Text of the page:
Fireplace creosote? odor

Occasionally we get a very strong creosote(?) odor from our wood burning fireplace. The fireplace was professionally cleaned a year ago. Any suggestions as to how to eliminate the odor much appreciated. J C
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Water in the chimney can bring the creosote odor into the house. If the outside of the chimney is clean, it can be waterproofed with suitable paint. (Cement-based paint works for cement blocks.)
Capping it can keep out rain during a downpour. One kind of cap is a roof of masonry or metal a few inches above the chimney. I prefer an inverted funnel fashioned of flashing aluminum. A funnel whose small end is 1/3 the diameter of the chimney will divert about 89% of the rain that would otherwise go down the chimney. It will also keep out drafts of cold air when the fire is burning low. Keeping out the cold air will keep the chimney drawing better and reduce creosote deposits.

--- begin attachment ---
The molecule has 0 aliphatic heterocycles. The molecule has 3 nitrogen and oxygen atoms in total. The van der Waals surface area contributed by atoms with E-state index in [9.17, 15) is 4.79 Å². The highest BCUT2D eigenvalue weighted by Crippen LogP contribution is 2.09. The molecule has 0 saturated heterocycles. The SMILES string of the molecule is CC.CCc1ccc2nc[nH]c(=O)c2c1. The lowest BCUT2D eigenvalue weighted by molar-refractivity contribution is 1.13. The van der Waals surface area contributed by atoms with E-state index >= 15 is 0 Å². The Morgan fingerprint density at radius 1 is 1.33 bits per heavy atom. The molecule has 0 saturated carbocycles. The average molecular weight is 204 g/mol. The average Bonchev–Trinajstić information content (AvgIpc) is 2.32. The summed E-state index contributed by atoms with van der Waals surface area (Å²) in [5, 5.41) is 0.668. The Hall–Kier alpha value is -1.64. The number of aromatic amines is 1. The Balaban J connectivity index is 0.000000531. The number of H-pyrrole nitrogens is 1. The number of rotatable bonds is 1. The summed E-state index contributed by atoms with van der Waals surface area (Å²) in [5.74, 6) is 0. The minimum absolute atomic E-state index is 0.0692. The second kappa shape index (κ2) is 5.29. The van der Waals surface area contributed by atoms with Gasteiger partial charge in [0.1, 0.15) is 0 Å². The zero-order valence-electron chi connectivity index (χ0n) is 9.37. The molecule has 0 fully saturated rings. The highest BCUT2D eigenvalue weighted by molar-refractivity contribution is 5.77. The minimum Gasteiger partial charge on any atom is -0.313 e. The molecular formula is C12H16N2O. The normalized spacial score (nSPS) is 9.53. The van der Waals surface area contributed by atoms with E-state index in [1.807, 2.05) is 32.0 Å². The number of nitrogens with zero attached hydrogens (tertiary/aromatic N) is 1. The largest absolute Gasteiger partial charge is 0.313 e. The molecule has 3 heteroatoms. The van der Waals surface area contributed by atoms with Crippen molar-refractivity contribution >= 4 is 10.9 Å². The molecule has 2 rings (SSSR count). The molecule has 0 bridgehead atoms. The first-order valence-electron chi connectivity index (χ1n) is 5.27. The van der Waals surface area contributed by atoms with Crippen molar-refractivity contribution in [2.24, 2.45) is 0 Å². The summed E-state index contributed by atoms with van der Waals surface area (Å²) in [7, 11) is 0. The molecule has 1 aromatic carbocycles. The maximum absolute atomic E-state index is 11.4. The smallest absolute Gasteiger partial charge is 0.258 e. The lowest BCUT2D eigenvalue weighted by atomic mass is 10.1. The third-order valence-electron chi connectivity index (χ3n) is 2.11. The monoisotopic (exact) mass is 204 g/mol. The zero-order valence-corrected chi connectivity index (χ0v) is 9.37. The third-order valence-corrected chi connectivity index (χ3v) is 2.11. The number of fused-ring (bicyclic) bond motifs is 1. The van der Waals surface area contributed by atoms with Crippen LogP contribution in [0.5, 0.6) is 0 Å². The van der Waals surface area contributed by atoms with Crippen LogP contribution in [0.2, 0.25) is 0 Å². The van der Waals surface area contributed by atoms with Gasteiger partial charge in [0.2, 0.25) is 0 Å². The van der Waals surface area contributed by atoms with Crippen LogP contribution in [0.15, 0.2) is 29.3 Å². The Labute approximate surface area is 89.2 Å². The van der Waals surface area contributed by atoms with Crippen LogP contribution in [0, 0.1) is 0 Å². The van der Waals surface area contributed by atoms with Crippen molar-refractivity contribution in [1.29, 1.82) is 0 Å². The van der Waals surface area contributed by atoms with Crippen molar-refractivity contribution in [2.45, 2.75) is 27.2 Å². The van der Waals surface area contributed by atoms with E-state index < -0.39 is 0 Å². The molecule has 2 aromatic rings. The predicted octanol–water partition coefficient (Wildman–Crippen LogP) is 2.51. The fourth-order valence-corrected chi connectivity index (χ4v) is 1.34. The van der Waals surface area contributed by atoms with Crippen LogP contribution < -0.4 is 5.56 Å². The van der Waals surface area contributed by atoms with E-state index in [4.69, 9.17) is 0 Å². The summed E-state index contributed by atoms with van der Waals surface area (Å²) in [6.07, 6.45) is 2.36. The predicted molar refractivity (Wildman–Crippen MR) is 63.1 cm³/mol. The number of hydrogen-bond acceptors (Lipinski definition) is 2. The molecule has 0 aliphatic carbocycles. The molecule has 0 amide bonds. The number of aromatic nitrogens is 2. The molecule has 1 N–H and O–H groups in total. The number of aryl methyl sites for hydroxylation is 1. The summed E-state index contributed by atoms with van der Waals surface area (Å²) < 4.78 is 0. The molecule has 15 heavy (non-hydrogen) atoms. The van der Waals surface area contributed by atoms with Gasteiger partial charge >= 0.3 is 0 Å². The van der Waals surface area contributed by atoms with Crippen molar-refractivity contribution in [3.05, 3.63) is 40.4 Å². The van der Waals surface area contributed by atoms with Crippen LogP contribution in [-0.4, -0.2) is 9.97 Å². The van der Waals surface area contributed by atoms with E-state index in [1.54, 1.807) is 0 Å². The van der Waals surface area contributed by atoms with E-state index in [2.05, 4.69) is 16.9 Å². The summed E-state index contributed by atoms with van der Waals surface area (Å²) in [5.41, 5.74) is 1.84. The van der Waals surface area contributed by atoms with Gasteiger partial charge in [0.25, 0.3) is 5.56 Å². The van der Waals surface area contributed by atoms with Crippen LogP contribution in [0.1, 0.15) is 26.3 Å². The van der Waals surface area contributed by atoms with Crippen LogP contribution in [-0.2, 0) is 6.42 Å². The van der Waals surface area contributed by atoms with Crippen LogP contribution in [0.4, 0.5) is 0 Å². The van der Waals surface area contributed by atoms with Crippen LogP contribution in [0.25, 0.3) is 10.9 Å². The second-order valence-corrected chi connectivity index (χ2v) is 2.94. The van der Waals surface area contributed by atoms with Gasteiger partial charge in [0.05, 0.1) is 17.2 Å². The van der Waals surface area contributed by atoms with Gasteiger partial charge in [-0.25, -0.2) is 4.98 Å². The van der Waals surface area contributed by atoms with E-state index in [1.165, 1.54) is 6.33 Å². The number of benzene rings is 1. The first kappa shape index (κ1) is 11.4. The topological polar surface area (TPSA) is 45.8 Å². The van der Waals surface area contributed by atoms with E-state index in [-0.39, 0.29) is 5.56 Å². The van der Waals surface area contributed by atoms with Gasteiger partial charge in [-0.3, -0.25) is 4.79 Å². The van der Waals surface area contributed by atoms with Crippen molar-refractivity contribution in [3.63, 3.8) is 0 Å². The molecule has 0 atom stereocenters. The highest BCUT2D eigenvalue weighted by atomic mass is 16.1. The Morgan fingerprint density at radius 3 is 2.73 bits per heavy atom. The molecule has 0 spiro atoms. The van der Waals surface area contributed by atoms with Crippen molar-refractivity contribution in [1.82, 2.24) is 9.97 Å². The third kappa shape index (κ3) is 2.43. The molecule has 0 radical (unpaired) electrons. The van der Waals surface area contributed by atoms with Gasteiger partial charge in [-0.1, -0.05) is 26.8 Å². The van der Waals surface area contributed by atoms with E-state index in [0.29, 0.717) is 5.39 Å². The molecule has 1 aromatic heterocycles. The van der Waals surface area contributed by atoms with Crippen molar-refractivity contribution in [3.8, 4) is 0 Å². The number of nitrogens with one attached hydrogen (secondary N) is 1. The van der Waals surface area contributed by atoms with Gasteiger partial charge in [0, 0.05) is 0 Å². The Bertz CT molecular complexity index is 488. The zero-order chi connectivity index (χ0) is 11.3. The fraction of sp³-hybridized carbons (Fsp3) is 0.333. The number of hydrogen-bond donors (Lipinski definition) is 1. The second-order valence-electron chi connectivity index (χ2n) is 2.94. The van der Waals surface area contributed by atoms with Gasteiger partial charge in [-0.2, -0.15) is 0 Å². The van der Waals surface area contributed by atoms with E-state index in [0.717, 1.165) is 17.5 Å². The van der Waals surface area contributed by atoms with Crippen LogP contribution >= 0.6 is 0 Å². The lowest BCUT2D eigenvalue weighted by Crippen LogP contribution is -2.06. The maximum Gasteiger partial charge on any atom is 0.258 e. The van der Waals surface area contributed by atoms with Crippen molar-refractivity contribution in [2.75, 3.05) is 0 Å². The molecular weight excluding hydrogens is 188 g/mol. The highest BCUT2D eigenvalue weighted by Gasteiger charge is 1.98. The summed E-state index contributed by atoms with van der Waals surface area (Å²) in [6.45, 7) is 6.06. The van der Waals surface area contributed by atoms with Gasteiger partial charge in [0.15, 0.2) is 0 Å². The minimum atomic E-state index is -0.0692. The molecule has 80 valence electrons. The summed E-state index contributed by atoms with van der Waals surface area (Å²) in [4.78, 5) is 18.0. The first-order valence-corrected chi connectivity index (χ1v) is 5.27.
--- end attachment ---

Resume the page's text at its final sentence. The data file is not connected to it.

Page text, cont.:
Dry wood produces much less creosote than green wood, and you get twice the heat.
With a stove, one can greatly reduce creosote by restricting primary air (which comes in low) and supplying plenty of secondary air (which comes in high) until the smoke is burned off and a pile of glowing coals is left. It might be possible to do that with some fireplaces.
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Best Regards,
Lloyd

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There are logs you can buy that will clean your flue out of any residue that might be left in there. You can find them in most department stores.

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